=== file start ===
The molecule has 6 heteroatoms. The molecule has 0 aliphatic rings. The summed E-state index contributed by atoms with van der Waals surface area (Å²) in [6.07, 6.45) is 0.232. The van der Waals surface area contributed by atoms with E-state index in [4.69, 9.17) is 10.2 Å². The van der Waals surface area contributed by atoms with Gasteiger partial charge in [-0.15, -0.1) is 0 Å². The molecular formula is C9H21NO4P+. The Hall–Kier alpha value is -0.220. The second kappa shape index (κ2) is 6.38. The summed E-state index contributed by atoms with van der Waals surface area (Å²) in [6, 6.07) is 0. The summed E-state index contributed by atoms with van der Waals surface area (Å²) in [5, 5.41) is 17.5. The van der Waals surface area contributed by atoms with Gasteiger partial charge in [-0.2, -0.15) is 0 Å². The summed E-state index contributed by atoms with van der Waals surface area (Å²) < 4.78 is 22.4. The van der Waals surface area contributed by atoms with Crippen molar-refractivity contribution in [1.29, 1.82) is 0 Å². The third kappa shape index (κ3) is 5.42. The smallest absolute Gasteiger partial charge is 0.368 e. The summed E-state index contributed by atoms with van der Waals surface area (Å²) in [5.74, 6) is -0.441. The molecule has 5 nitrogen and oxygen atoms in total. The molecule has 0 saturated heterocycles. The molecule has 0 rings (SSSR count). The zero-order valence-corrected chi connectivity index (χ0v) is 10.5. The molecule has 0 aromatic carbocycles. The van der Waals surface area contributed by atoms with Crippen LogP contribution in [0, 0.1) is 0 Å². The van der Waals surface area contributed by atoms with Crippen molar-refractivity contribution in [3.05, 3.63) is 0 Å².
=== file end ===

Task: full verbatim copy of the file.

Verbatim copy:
The molecule has 6 heteroatoms. The molecule has 0 aliphatic rings. The summed E-state index contributed by atoms with van der Waals surface area (Å²) in [6.07, 6.45) is 0.232. The van der Waals surface area contributed by atoms with E-state index in [4.69, 9.17) is 10.2 Å². The van der Waals surface area contributed by atoms with Gasteiger partial charge in [-0.15, -0.1) is 0 Å². The molecular formula is C9H21NO4P+. The Hall–Kier alpha value is -0.220. The second kappa shape index (κ2) is 6.38. The summed E-state index contributed by atoms with van der Waals surface area (Å²) in [6, 6.07) is 0. The summed E-state index contributed by atoms with van der Waals surface area (Å²) in [5, 5.41) is 17.5. The van der Waals surface area contributed by atoms with Gasteiger partial charge in [-0.2, -0.15) is 0 Å². The summed E-state index contributed by atoms with van der Waals surface area (Å²) < 4.78 is 22.4. The van der Waals surface area contributed by atoms with Crippen molar-refractivity contribution in [1.29, 1.82) is 0 Å². The third kappa shape index (κ3) is 5.42. The smallest absolute Gasteiger partial charge is 0.368 e. The summed E-state index contributed by atoms with van der Waals surface area (Å²) in [5.74, 6) is -0.441. The molecule has 5 nitrogen and oxygen atoms in total. The molecule has 0 saturated heterocycles. The molecule has 0 rings (SSSR count). The zero-order valence-corrected chi connectivity index (χ0v) is 10.5. The molecule has 0 aromatic carbocycles. The van der Waals surface area contributed by atoms with Crippen LogP contribution in [0, 0.1) is 0 Å². The van der Waals surface area contributed by atoms with Crippen molar-refractivity contribution in [3.05, 3.63) is 0 Å².